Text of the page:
I'm waiting for the day when some mass murderer claims that violent college football made him do it.

    Violent ground-acquisition games such as football are in fact a crypto-fascist metaphor for nuclear war.

  • Caleb Turberville||

    No way, WarGames is a fine movie. No need for any Red Cross-approved, War Games: War Crimes Penalties Special Edition. I wish Hollywood would stop updating movies.

  • Hugh Akston||

    So how many people would you have to kill before you won the Nobel Peace Prize?

  • entropy||

    This strikes me as bullshit for another reason. WTF warfare video game is there that lets you torture people for information, attack medical convoys and target civilians? You can't do that crap in just about any major title anyway.

    When they claim that these games are becoming 'more realistic', their argument is actually that the graphics have become more realistic looking. That's got bubkis to do with the fictional gameplay they're bitching about.

    In fact, if I could think of just 1 noteworthy game ever that let you target civilians and kill small children, it was the original Fallout which I think came on the big soft floppy. You'd have to go back in time to find that kind of stuff not forward, the existing trend is already away from even allowing that kind of thing, let alone rewarding it.

  • Caleb Turberville||

    It's the same irrationalism that led Joseph Lieberman to say that first person shooters were "training" kids to be killers. And that was in 1996. A lot of the politically-minded, especially, soft, doughy, liberal types, can't seem to tell the difference between fantasy and reality.

  • Hugh Akston||

    Is that why they voted for Obama?

  • larry hammond||

    No, they did that because they are stupid.

  • ||

    I remember that. That was around the same time that Lieberman decided to do an investigation into breakfast cereal prices. I shit you not. He felt that $4 for a box of cereal that gave someone a bunch of meals was way too much.

    Again, I shit you not. I remember back in the run-up to the 2000 election, when running mates were being decided on, someone in my NYC office (TEAM BLUE, of course) was opining that Lieberman seemed "good". I laughed out loud and asked if he thought that a super-religious politician who investigated breakfast cereal prices was what he wanted in a possible VP. He kind of stammered, went "did he really do that?", and then shut up about it.

  • Calidissident||

    Outrage over the content of video games, not to mention music, television, movies, etc. is pretty common among social conservatives. Maybe even more common (definitely so in some aspects, especially those relating to sexuality) than among liberals.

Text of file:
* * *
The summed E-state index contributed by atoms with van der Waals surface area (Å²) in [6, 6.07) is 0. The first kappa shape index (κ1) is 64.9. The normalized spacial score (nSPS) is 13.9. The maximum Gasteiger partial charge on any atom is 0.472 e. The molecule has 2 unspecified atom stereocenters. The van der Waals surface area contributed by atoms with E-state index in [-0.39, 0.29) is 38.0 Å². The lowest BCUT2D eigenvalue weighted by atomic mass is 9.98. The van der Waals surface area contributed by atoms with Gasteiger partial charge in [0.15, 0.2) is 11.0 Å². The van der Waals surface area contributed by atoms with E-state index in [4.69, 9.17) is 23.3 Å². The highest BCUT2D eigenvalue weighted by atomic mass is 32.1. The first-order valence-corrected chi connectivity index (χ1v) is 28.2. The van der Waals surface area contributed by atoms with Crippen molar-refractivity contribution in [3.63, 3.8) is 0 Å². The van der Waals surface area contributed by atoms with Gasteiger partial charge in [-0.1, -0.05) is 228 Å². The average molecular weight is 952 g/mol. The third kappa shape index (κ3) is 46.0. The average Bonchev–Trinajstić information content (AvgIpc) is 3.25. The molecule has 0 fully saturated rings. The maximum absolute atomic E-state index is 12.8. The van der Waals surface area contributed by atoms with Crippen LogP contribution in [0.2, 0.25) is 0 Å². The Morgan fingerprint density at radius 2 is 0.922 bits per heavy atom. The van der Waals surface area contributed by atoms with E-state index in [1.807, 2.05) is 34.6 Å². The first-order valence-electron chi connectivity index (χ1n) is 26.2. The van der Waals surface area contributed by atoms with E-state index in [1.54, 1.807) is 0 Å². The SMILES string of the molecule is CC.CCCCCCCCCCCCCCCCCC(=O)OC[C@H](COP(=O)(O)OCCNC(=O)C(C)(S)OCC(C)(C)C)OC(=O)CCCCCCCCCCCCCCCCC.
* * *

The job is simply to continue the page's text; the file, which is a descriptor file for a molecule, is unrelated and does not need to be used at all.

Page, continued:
• Redmanfms||

    Of course, it's worth noting that the only attempt at actual legislation that got anywhere was lead by Tipper Gore and resulted in the RIAA "voluntarily" applying the Tipper Sticker to albums with "explicit" lyrics.

    So while the socons and "registered independent" "traditional Americans" make lots of noise about "bad things" they don't do much of substance other than bitch and it was a solid BLUE Dem that really went after explicit lyrics.

  • ||

    The ESRB that puts those instructive ratings stickers on video games came into existence as a direct result of the Lieberman and Kohl hearings in the 90's too. The industry was scared shitless they were about to be regulated out of business so they decided to beat the government to the punch. Guess who heads up the equally "voluntary" MPAA? Not a red-sate SoCon. That'd be Chris Dodd. As in former Democratic senator from Connecticut, namesake of the piece of shit Dodd-Frank financial industry regulation, Chris Dodd.

    Not that social conservatives don't support the same agenda, but it's the great grandchildren of the lunatic, control-freak progressives who actually implement it.

  • kevrob||

    ..and before Chris Dodd, Jack Valenti ran MPAA. He was an adman turned political consultant for LBJ. Hollyweird just loves to be represented by statists.

    Kevin

  • entropy||

    In some ways I think this pussyness (ever see a 'PG' movie from the 70's/80's? Content that would make it 'R' today) ruins a good few games. If you check out the game 'Overlord', it's kind of a cheeky fun concept and a fun game, but it's slightly ruined by the fact that even a spoof stereotypical evil character with glowing red eyes, a darth vader mask and a goblin army reincarnated from the souls of people he kills can't really do anything evil. You're just hack'n'slash carving your way through elves and humans with goblins instead of the reverse, and they do everything they can to make the elves and humans also evil and deserve it.